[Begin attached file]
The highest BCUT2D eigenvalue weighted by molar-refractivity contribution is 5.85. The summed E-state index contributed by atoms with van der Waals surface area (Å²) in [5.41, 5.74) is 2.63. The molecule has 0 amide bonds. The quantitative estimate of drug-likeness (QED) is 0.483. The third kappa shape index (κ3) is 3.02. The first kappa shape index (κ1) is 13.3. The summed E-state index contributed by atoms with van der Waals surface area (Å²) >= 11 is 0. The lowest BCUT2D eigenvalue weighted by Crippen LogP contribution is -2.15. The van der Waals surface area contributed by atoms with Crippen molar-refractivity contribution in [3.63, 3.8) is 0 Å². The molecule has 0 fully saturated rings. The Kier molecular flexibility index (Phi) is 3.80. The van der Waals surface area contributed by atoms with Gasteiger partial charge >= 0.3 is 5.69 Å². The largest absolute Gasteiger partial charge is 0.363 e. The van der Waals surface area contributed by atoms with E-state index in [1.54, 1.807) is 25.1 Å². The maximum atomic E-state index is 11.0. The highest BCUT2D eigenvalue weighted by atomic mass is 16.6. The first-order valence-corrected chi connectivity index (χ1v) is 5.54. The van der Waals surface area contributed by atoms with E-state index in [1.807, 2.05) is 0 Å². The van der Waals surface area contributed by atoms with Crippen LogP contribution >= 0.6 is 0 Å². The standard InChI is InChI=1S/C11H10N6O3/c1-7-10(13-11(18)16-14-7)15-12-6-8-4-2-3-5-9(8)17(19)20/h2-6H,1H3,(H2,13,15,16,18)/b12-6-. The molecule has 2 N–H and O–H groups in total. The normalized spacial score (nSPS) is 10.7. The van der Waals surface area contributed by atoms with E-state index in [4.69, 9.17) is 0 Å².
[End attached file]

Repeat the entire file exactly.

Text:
The highest BCUT2D eigenvalue weighted by molar-refractivity contribution is 5.85. The summed E-state index contributed by atoms with van der Waals surface area (Å²) in [5.41, 5.74) is 2.63. The molecule has 0 amide bonds. The quantitative estimate of drug-likeness (QED) is 0.483. The third kappa shape index (κ3) is 3.02. The first kappa shape index (κ1) is 13.3. The summed E-state index contributed by atoms with van der Waals surface area (Å²) >= 11 is 0. The lowest BCUT2D eigenvalue weighted by Crippen LogP contribution is -2.15. The van der Waals surface area contributed by atoms with Crippen molar-refractivity contribution in [3.63, 3.8) is 0 Å². The molecule has 0 fully saturated rings. The Kier molecular flexibility index (Phi) is 3.80. The van der Waals surface area contributed by atoms with Gasteiger partial charge >= 0.3 is 5.69 Å². The largest absolute Gasteiger partial charge is 0.363 e. The van der Waals surface area contributed by atoms with E-state index in [1.54, 1.807) is 25.1 Å². The maximum atomic E-state index is 11.0. The highest BCUT2D eigenvalue weighted by atomic mass is 16.6. The first-order valence-corrected chi connectivity index (χ1v) is 5.54. The van der Waals surface area contributed by atoms with E-state index in [1.807, 2.05) is 0 Å². The van der Waals surface area contributed by atoms with Crippen LogP contribution >= 0.6 is 0 Å². The standard InChI is InChI=1S/C11H10N6O3/c1-7-10(13-11(18)16-14-7)15-12-6-8-4-2-3-5-9(8)17(19)20/h2-6H,1H3,(H2,13,15,16,18)/b12-6-. The molecule has 2 N–H and O–H groups in total. The normalized spacial score (nSPS) is 10.7. The van der Waals surface area contributed by atoms with E-state index in [4.69, 9.17) is 0 Å².